Wednesday, November 21, 2007

Artist Feature 5: Joan Belmar

Pictured Above: (left) Duplex and Concentric Green, 2007, mixed media on plywood, 21 x 25 in and (right) Duplex I, 2007, mixed media on plywood, 21 x 25 in

This week's Artist Feature (posted earlier than usual, due to the Thanksgiving Holiday), takes a closer look at Chilean-born, Washington DC based collage artist Joan (pronounced "zhoh-AHN") Belmar. Belmar’s work might be unfamiliar to some NKG visitors, as he does not yet have a page on our website, but his work is certainly not to be overlooked. He started out with paintings, but in recent years has moved towards abstract collage. Though one might see echoes of OP Art and minimalist qualities in his body of work, Belmar's mixed media collages are one-of-a-kind. They are a reflection of the inner workings of his spirit, and do not imitate the work of anyone else: he is his own person, with a unique voice.

Belmar places strips of colored mylar placed under the glass of a plywood frame, fashioned into curvilinear lines of various shapes and sizes; some slightly more representational than others. There are usually no more than 4 hues represented simultaneously. The compositions resemble the 3-dimensional depictions of the human body sometimes found in modern science textbooks. His use of modern materials, such as plastic, acetate, mylar and glass, creates optical illusions. Viewing these works allows one's curiosity to leap out, to question the purpose of his art and to be able to reach in and physically feel the materials in order to fully grasp the concept of each collage. There is also a deep sense of nostalgia connected to Belmar's collages that urge the viewers to take a deeper look at their own lives in light of his art. The somewhat uncomfortable, tingly sensation never dies, giving the works an air of mystery.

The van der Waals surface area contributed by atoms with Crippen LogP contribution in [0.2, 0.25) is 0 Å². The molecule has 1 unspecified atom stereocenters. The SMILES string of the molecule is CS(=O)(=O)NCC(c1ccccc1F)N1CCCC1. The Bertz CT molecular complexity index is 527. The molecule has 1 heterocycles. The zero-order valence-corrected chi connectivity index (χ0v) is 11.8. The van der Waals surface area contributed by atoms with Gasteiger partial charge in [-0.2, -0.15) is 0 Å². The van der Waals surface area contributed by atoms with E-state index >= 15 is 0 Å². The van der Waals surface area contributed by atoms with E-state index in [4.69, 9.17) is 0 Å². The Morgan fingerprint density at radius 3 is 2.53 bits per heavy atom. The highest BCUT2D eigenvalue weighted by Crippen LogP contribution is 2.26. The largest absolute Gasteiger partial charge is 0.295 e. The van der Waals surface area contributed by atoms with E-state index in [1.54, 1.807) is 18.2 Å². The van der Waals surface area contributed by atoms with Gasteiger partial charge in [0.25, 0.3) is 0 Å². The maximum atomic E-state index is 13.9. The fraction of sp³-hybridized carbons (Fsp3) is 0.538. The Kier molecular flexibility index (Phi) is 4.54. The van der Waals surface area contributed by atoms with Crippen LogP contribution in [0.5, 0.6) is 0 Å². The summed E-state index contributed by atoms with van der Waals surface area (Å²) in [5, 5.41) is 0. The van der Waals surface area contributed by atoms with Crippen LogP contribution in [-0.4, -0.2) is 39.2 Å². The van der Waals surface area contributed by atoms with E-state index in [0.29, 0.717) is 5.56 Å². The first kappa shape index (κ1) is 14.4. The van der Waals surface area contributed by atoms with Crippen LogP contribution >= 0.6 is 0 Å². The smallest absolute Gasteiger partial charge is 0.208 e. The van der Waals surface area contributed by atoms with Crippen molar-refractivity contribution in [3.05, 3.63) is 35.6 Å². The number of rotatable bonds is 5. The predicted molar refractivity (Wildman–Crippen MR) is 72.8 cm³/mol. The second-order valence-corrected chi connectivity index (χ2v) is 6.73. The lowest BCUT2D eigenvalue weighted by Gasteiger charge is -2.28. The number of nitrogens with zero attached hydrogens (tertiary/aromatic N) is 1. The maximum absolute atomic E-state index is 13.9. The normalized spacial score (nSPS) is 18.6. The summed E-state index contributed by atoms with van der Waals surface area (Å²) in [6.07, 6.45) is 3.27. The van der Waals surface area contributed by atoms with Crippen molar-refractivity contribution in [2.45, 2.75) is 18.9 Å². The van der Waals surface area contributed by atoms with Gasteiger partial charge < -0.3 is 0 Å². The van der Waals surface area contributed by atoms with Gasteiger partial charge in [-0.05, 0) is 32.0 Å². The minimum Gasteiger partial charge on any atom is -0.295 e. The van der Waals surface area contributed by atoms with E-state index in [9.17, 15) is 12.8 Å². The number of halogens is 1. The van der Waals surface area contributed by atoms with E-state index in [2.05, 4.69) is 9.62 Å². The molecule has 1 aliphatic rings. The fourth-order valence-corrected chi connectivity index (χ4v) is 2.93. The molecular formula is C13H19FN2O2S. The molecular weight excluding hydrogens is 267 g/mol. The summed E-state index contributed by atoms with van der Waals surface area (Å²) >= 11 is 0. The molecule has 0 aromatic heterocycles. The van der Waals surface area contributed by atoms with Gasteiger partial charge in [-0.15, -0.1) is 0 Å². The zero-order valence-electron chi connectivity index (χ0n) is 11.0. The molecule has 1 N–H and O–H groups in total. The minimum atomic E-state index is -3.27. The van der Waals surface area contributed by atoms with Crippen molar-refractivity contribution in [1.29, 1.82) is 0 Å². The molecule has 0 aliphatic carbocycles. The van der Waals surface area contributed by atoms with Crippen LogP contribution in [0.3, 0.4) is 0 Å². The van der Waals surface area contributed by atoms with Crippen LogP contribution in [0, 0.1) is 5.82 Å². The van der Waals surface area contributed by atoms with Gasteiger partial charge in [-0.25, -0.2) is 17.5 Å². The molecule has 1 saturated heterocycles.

One current work, strongly influenced by Anish Kapoor's sculpture at the Hirshhorn of a bisected egg painted blue, tests our eyes and our ability to perceive the things around us. His constant exploration of circles (specifically with mandalas) helps us realize the importance of constantly accessing deeper into the levels consciousness. The idea reminds us that life is not perfect, and that we as humans are all in this together. Belmar creates worlds in his art where some things are clear, others translucent and others ambiguous. His interpretation is that these differences in clarity make life's journey more interesting.

Prior to moving to the United States in 1999, Belmar lived and experienced what he calls "multiple lives" in both Spain and his native Chile. His response to the events of his life are reflected in his artwork, which he describes using words such as "alienation" and "disconnectedness". Through his daring concentric collages, Belmar succeeds not only in examining critical social structures, but in reflecting the psychology of those who struggle within them, including, himself. His work reads like an autobiography, making himself completely vulnerable to the masses and allowing us to respond in light of our own life experiences. This is what the circle of life is all about.

Three of Joan Belmar's works (including the two pictured in this entry) will be on display AND for sale at our Third Annual Attainable Art show. Please join us for our open house on December 1, 2007 from 4-7pm. Till next week, I hope you ALL have a happy Thanksgiving holiday!

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